11/11/2021
*9:30 am ET*
Siyuan Ma, Sorbonne UniversityTitle: Sharp decay for Teukolsky equation in Kerr spacetimes

Abstract: Teukolsky equation in Kerr spacetimes governs the dynamics of the spin $s$ components, $s=0, \pm 1, \pm 2$ corresponding to the scalar field, the Maxwell field, and the linearized gravity, respectively. I will discuss recent joint work with L. Zhang on proving the precise asymptotic profiles for these spin $s$ components in Schwarzschild and Kerr spacetimes.
11/19/2021

(10:30–11:30 am ET)
Nishanth Gudapati, Clark UniversityTitle: On Curvature Propagation and ‘Breakdown’ of the Einstein Equations on U(1) Symmetric Spacetimes

Abstract: The analysis of global structure of the Einstein equations for general relativity, in the context of the initial value problem, is a difficult and intricate mathematical subject. Any additional structure in their formulation is welcome, in order to alleviate the problem.  It is expected that the initial value problem of the Einstein equations on spacetimes admitting a translational, fixed-point free, spatial U(1) isometry group are globally well-posed. In our previous works, we discussed the special structure provided by the dimensional reduction of 3+1 dimensional U(1) symmetric Einstein equations to 2+1 Einstein-wave map system and demonstrated global existence in the equivariant case for large data.  In this talk, after discussing some preliminaries and background, we shall discuss about yet another structure of the U(1) symmetric Einstein equations, namely the analogy with Yang-Mills theory via the Cartan formalism and reconcile with the dimensionally reduced field equations. We shall also discuss implications for ‘breakdown’ criteria of U(1) symmetric Einstein equations.
12/2/2021Professor Geoffrey Comp
ére, Université Libre de Bruxelles 
Title: Kerr Geodesics and Self-consistent match between Inspiral and Transition-to-merger

Abstract: The two-body motion in General Relativity can be solved perturbatively in the small mass ratio expansion. Kerr geodesics describe the leading order motion. After a short summary of the classification of polar and radial Kerr geodesic motion, I will consider the inspiral motion of a point particle around the Kerr black hole subjected to the self-force. I will describe its quasi-circular inspiral motion in the radiation timescale expansion. I will describe in parallel the transition-to-merger motion around the last stable circular orbit and prove that it is controlled by the Painlevé transcendental equation of the first kind. I will then prove that one can consistently match the two motions using the method of asymptotically matched expansions.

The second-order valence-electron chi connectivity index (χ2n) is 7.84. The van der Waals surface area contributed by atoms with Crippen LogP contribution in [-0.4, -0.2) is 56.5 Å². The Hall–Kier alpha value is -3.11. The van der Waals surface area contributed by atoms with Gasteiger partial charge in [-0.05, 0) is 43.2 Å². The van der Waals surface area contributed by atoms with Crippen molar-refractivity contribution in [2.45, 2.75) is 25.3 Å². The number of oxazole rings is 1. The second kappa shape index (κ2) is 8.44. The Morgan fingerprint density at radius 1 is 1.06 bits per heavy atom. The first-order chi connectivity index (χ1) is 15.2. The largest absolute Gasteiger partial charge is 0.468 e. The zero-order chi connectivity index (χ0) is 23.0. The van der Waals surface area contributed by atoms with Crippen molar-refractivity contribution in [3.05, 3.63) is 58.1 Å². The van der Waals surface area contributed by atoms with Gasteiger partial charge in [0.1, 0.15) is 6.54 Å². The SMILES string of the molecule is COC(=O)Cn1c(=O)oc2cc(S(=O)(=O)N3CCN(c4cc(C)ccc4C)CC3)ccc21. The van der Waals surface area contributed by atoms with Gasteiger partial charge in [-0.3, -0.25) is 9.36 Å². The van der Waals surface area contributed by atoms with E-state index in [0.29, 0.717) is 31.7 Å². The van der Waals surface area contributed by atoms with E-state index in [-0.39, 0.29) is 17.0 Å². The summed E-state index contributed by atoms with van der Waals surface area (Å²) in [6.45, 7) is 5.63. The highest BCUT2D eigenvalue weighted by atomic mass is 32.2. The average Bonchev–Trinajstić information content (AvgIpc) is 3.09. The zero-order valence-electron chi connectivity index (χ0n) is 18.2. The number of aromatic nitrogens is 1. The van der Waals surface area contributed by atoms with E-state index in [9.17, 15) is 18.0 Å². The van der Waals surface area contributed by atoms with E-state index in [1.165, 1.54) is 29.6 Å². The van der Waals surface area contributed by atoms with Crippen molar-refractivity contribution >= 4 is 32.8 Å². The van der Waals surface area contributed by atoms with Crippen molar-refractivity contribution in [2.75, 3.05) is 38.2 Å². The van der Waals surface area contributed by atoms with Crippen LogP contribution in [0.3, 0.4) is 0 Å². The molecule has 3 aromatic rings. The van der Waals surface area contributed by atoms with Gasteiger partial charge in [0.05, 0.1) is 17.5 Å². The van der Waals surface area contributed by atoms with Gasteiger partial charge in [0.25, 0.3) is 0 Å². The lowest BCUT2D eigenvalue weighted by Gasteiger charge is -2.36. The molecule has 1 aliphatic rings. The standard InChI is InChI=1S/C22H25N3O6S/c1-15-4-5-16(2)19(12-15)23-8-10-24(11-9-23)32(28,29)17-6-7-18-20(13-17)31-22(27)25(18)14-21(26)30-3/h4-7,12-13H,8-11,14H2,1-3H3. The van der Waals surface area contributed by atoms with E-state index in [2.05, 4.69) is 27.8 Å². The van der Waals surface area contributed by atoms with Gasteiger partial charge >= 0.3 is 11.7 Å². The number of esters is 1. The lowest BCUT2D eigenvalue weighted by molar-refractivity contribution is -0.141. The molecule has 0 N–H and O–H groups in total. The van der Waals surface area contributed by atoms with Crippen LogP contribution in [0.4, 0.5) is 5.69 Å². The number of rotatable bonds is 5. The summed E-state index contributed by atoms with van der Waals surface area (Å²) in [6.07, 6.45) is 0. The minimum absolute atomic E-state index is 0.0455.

12/16/2021Xinliang An, University of SingaporeTitle: Low regularity ill-posedness for 3D elastic waves and for 3D ideal compressible MHD driven by shock formation

Abstract: We construct counterexamples to the local existence of low-regularity solutions to elastic wave equations and to the ideal compressible magnetohydrodynamics (MHD) system in three spatial dimensions (3D). Inspired by the recent works of Christodoulou, we generalize Lindblad’s classic results on the scalar wave equation by showing that the Cauchy problems for 3D elastic waves and for 3D MHD system are ill-posed in $H^3(R^3)$ and $H^2(R^3)$, respectively. Both elastic waves and MHD are physical systems with multiple wave speeds.  We further prove that the ill-posedness is caused by instantaneous shock formation, which is characterized by the vanishing of the inverse foliation density. In particular, when the magnetic field is absent in MHD, we also provide a desired low-regularity ill-posedness result for the 3D compressible Euler equations, and it is sharp with respect to the regularity of the fluid velocity.  Our proofs for elastic waves and for MHD are based on a coalition of a carefully designed algebraic approach and a geometric approach. To trace the nonlinear interactions of various waves, we algebraically decompose the 3D elastic waves and the 3D ideal MHD equations into $6\times 6$ and $7\times 7$ non-strictly hyperbolic systems. Via detailed calculations, we reveal their hidden subtle structures. With them, we give a complete description of solutions’ dynamics up to the earliest singular event, when a shock forms. This talk is based on joint works with Haoyang Chen and Silu Yin.